Prosimo Lands $25M to Optimize Multi-Cloud Apps

Cloudlock

By: R. Scott Raynovich

Prosimo, a Santa Clara, Calif.-based startup founded by some of the members of the founding team at Viptela, has launched with $25 million in funding to improve the delivery of applications in multi-cloud environments.

Prosimo’s software platform, Application eXperience Infrastructure (AXI), is targeting the optimization and security of applications, regardless of where they run. The company said it has raised $25 million in seed and Series A funding co-led by General Catalyst and WRVI Capital with participation from Nepenthe Capital. Dr. Steve Herrod, managing director at General Catalyst, and Lip-Bu Tan, managing partner at WRVI Capital, have joined the board.

Co-founders Ramesh Prabagaran (CEO) and Nehal Bhau (CTO) were part of the founding team at Viptela, a software-defined networking (SD-WAN) pioneer that was acquired by Cisco in 2017 for $610 million. Additional co-founders Linus Aranha, who is the chief technology officer, and Pradeep Aragonda, chief software architect, also come to Prosimo via Cisco and Viptela.

Targeting Multi-cloud Application Performance

2020 futuriom primo pro 300x600

Prosimo’s premise is that modern, distributed cloud-based applications have become complex and fragmented. When they are spread across multi-cloud infrastructure, maintaining consistency in performance is difficult. The growth of remote work and worker mobility is likely to complicate this problem. The company will deliver a software-based infrastructure “stack” to provide secure access, app experience, real-time insights, and recommend multi-cloud optimizations. And of course, that’s all powered by machine learning (ML).

When I caught up with Prosimo last week, of course I had to ask about the Cisco and Viptela roots, which are spawning a number of post-SD-WAN startups. Another multi-cloud startup, Alkira, was launched by another set of ex-Viptela founders: Amir and Atif Khan, with funding from Sequoia, which also funded Viptela (as well as SD-WAN company Versa Networks). And beyond Alkira, there are a number of other companies that have zoomed into the complex problems of multi-cloud environments, including Aviatrix and Volterra, which was recently acquired by F5 Networks. The space is getting crowded -- but also exciting, with F5's quick move on Volterra making things interesting.

CEO Prabagaran told me that Prosimo is taking a different approach from many of those multi-cloud companies (of course), because it works much higher in the software stack – at the HTTP level of Web code, rather than getting down and dirty in the networking infrastructure, commonly known as the underlay. In addition, Prosimo is not targeting the use of so-called network tunneling protocols or “overlays," which are used in most modern software-defined networking (SDN) solutions.

“We keep the applications at the center of the universe,” said Prabagaran. “If Uber or Airbnb or Netflix built an application, they would not build it with tunneling. Since we look at the problem in HTTP, we can scale from hundreds to many thousands of users in a single application.”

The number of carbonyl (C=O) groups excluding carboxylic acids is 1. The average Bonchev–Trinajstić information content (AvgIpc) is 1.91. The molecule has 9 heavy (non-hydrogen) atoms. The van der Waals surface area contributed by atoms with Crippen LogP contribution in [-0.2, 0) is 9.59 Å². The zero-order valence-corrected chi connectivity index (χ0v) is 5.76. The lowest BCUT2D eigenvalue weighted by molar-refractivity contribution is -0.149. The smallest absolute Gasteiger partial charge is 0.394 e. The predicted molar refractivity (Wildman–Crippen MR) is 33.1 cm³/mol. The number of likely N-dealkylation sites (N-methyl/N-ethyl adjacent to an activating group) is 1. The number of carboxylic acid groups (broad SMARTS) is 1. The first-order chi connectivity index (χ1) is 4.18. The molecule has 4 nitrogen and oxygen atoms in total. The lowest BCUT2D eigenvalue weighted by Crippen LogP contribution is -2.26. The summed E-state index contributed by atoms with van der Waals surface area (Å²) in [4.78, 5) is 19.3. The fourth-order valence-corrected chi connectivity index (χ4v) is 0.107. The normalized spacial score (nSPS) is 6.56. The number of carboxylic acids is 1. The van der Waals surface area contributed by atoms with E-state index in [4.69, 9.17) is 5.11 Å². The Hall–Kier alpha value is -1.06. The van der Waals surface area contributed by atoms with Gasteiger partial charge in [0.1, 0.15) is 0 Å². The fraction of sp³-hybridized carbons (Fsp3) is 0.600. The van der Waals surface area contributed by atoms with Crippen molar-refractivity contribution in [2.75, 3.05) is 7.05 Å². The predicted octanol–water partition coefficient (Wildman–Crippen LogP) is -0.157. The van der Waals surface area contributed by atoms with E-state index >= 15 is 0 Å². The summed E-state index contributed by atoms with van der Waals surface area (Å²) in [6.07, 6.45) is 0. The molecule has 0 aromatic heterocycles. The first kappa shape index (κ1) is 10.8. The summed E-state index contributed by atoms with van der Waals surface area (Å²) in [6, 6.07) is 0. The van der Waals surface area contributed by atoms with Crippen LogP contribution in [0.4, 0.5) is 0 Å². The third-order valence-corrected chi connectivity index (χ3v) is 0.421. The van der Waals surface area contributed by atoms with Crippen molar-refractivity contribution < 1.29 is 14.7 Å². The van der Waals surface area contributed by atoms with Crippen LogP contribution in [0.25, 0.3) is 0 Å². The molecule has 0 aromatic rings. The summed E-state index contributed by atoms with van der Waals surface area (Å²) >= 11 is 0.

It's an interesting approach that is reminiscent of Viptela, which solved a problem with scaling virtual private networking (VPN) tunnels by using the Secure Sockets Layer (SSL) protocol in Web code rather than relying on Internet Protocol (IP)-based VPNs. Think of what Prosimo is doing as taking that a step further – managing the performance of the applications within the application layer itself.

In other words, Prosimo doesn’t want to be a routing software company. “Routing doesn’t understand the experience problem,” says Prabagaran.

Targeting Enterprise Markets

In another big differentiation from some of the companies targeting multi-cloud networking and routing, many of which are also selling to cloud players or service providers, Prosimo is designed for enterprise information technology (IT) staff and developers, rather than network infrastructure folks.

Prosimo says it will accomplish its goals by building out Web-based service level agreements (SLAs) that can be targeted at specific applications. It says that it already has several dozen customers, which it can't name yet, who have experienced as much as a 90% improvement in page load with improved app performance and 60% savings in cloud spending.

One thing working in Prosimo’s favor is that in our recent Future of Multi-Cloud Networking report, improving the performance of applications was one of the top drivers of multi-cloud networking strategies, according to a survey of 150 enterprise and webscale end users.

It's fun to have another company with high-quality pedigree join the party. And it’s likely to kick up the debate on where the best place is to handle application performance in multi-cloud environments – is it at the networking layers are above? It’s likely that just as in traditional enterprise networks, several solutions will be needed to optimize multi-cloud infrastructure.